A Damsel in Distress at the Chichester Festival Theatre

Richard Fleeshman in A Damsel in Distress rehearsals. Photo: Johan Persson
Richard Fleeshman in A Damsel in Distress rehearsals. Photo: Johan Persson
As You Like It, with Jessica Hayles centre. Picture by Keith Pattison

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The character he’s playing has got a Midas touch. You could say that so too has Richard Fleeshman himself.

At the age of 19, he was touring the world with Elton John; he’s now in Chichester, doing the thing he loves best, creating a new role in a new show.

If you were doing All My Sons or A View From The Bridge, you would be looking at the way it had been done a thousand times before, and that’s what you would stick to. But this is much more malleable, much more changing.

Richard Fleeshman

After huge success as Sam in Ghost the Musical in the West End and on Broadway and as Warner in Legally Blonde the Musical at the Savoy Theatre, Richard is now starring in A Damsel in Distress on the Chichester Festival Theatre stage (until June 27).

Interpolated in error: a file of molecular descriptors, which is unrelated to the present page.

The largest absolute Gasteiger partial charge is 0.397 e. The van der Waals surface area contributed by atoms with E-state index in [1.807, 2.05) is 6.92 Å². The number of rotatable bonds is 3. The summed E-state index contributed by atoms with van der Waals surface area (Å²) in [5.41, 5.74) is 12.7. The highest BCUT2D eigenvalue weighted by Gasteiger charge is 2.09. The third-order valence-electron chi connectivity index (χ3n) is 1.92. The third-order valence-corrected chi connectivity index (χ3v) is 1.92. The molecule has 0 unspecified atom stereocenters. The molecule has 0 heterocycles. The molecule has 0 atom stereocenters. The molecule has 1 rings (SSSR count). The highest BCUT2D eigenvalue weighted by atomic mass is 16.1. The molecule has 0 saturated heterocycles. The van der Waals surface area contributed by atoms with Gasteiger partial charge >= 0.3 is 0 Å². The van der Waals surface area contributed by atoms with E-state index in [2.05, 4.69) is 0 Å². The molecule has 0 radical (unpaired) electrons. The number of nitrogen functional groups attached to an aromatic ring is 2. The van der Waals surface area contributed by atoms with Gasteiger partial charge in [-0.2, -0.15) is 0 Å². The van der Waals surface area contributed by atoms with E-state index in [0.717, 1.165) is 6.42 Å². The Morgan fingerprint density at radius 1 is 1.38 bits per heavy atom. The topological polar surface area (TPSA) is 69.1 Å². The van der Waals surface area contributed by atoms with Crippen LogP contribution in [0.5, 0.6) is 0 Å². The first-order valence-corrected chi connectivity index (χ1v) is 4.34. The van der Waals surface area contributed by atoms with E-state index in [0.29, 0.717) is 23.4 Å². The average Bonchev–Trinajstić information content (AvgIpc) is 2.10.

Based on the novel by P G Wodehouse, with songs by George and Ira Gershwin, A Damsel in Distress sees Richard slip into the role of George, an American composer working at the Savoy Theatre in London.

There he comes across Maud, a thoroughly-English Lady Marshmoreton, a beautiful socialite who lives in a castle with a ha-ha and a drawbridge. They really shouldn’t have met because George needs to complete his musical and Maud needs to marry most urgently…

For all involved, the challenge is that the show has never been done before.

‘When you are doing something new, it is really the most exciting and the most difficult thing, but also the most frustrating and the most terrifying,’ says Richard, speaking mid-rehearsals. ‘Every day things are changing. If you were doing All My Sons or A View From The Bridge, you would be looking at the way it had been done a thousand times before, and that’s what you would stick to. But this is much more malleable, much more changing, and you get the chance to work with all the orchestrators of it.

He adds: ‘George is this incredibly-successful young composer. Everything he touches turns to gold. His show has transferred from Broadway after three very successful years to London, and he decides to come to England because he and the leading lady have this lovely maternal relationship together. She really relies on him, and in fact they really rely on each other.’

Tickets: £15-£48, 16-25 tickets priced £8.50. Visit cft.org.uk

PHIL HEWITT